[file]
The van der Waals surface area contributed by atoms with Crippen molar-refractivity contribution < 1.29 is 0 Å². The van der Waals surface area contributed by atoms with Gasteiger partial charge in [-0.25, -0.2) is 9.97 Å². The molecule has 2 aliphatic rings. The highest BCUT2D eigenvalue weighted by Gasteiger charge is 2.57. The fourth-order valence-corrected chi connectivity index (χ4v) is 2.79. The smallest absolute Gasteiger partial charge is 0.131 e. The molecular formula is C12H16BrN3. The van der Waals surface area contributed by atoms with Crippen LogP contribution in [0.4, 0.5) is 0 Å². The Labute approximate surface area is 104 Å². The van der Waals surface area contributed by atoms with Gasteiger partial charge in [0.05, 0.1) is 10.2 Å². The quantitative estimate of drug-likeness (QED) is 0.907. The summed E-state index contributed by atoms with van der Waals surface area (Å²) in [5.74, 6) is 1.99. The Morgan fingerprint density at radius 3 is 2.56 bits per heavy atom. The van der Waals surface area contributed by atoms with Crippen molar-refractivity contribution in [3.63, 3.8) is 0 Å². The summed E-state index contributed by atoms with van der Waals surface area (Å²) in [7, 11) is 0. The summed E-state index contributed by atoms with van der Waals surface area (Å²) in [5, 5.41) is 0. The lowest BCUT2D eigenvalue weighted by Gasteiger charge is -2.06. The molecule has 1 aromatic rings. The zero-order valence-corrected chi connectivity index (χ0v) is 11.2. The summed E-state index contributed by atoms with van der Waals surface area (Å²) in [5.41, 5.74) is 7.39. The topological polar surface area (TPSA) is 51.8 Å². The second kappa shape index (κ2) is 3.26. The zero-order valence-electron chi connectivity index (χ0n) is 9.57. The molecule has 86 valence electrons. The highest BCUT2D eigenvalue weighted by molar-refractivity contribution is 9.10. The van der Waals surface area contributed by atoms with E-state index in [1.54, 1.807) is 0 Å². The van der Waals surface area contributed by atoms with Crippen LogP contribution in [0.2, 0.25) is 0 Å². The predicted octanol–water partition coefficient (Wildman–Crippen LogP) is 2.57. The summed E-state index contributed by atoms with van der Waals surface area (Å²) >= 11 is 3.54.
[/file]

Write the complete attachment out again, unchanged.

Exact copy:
The van der Waals surface area contributed by atoms with Crippen molar-refractivity contribution < 1.29 is 0 Å². The van der Waals surface area contributed by atoms with Gasteiger partial charge in [-0.25, -0.2) is 9.97 Å². The molecule has 2 aliphatic rings. The highest BCUT2D eigenvalue weighted by Gasteiger charge is 2.57. The fourth-order valence-corrected chi connectivity index (χ4v) is 2.79. The smallest absolute Gasteiger partial charge is 0.131 e. The molecular formula is C12H16BrN3. The van der Waals surface area contributed by atoms with Crippen LogP contribution in [0.4, 0.5) is 0 Å². The Labute approximate surface area is 104 Å². The van der Waals surface area contributed by atoms with Gasteiger partial charge in [0.05, 0.1) is 10.2 Å². The quantitative estimate of drug-likeness (QED) is 0.907. The summed E-state index contributed by atoms with van der Waals surface area (Å²) in [5.74, 6) is 1.99. The Morgan fingerprint density at radius 3 is 2.56 bits per heavy atom. The van der Waals surface area contributed by atoms with Crippen molar-refractivity contribution in [3.63, 3.8) is 0 Å². The summed E-state index contributed by atoms with van der Waals surface area (Å²) in [7, 11) is 0. The summed E-state index contributed by atoms with van der Waals surface area (Å²) in [5, 5.41) is 0. The lowest BCUT2D eigenvalue weighted by Gasteiger charge is -2.06. The molecule has 1 aromatic rings. The zero-order valence-corrected chi connectivity index (χ0v) is 11.2. The summed E-state index contributed by atoms with van der Waals surface area (Å²) in [5.41, 5.74) is 7.39. The topological polar surface area (TPSA) is 51.8 Å². The second kappa shape index (κ2) is 3.26. The zero-order valence-electron chi connectivity index (χ0n) is 9.57. The molecule has 86 valence electrons. The highest BCUT2D eigenvalue weighted by molar-refractivity contribution is 9.10. The van der Waals surface area contributed by atoms with E-state index in [1.54, 1.807) is 0 Å². The van der Waals surface area contributed by atoms with Crippen LogP contribution in [0.2, 0.25) is 0 Å². The predicted octanol–water partition coefficient (Wildman–Crippen LogP) is 2.57. The summed E-state index contributed by atoms with van der Waals surface area (Å²) >= 11 is 3.54.